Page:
Ahwatukee Foothills’ future belongs to its residents. That was the message from Doug Cole, chairperson for the Ahwatukee Foothills Village Planning Committee, which met Monday to discuss a new General Plan for Phoenix.

“This vision meeting isn’t just for members of the committee, but for the public,” Cole said.

The General Plan is essentially Phoenix’s map for the future in regards to neighborhoods, transportation, sustainability, open space and many other issues that relate to the city’s development and preservation.

By law, a new General Plan must be enacted every 10 years. The new General Plan will be completed by 2012, and the public visioning process begins Oct. 9.

The plan will outline hopes for achievement in development, preservation, public transit, and other city policies and programs for the next 40 years.

Topics such as neighborhood redevelopment and programs like the “Rio Salado Project,” which aims at reclaiming Arizona’s natural habitats, were discussed.

Michelle Dodds, principal planner for the city of Phoenix, cited technology and time changes, as well as new issues and concerns for the city as reasons why a new General Plan is necessary every 10 years.

“We are hoping to hear from the public and are kind of going out there with an open slate. I really, really would like everyone to be involved in the process,” she said.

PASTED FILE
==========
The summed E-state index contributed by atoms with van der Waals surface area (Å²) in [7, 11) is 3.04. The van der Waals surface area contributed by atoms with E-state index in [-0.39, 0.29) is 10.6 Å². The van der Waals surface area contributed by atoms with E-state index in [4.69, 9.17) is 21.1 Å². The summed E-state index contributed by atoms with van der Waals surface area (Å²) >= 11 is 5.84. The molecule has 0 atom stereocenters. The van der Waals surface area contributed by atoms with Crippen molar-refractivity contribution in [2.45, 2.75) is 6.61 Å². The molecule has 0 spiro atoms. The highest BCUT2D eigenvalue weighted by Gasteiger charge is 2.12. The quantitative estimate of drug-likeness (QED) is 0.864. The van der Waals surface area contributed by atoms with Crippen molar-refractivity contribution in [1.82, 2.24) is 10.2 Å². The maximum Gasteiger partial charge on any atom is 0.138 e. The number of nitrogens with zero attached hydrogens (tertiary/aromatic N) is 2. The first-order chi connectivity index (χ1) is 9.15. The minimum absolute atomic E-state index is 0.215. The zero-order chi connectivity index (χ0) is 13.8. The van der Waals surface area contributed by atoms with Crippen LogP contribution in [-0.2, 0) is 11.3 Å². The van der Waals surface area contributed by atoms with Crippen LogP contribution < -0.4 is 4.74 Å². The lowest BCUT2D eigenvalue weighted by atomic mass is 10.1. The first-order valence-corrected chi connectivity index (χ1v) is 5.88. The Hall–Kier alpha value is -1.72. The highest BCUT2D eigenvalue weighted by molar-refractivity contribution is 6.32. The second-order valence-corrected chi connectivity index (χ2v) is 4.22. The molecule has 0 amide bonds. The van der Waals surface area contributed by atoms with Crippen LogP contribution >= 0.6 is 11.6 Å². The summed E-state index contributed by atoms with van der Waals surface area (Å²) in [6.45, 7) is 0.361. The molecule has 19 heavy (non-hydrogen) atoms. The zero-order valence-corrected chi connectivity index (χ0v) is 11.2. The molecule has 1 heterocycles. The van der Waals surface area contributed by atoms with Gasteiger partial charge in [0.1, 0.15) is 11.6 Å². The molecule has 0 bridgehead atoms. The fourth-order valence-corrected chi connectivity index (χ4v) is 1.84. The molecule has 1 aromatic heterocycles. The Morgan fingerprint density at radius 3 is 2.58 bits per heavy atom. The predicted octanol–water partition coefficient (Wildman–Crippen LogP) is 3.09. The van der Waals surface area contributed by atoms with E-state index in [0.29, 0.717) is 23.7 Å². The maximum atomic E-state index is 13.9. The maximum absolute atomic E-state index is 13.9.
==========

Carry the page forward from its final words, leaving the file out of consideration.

Dodds suggested looking at a bullet plan summary of the current General Plan at the next meeting to identify improvements.

“Some of the complaints we received from the public are that it’s such a large plan it’s unapproachable,” she said.

Attendee Greta Rogers was concerned with what she called a special interest in large major developments.

“Plans are meant to be followed, not meant to be violated for special interests,” she said. 

Feedback from the Ahwatukee Foothills Village Planning Committee, as well as the 14 other committees in Phoenix, will be available online at the Phoenix General Plan update Web site, available October 2009.

“Achievable and attainable keeps people engaged,” committee member Laurel Arndt said.


Nicole Eskandari is a sophomore at Arizona State University and enrolled in the Walter Cronkite School of Journalism. She’s originally from Tempe.

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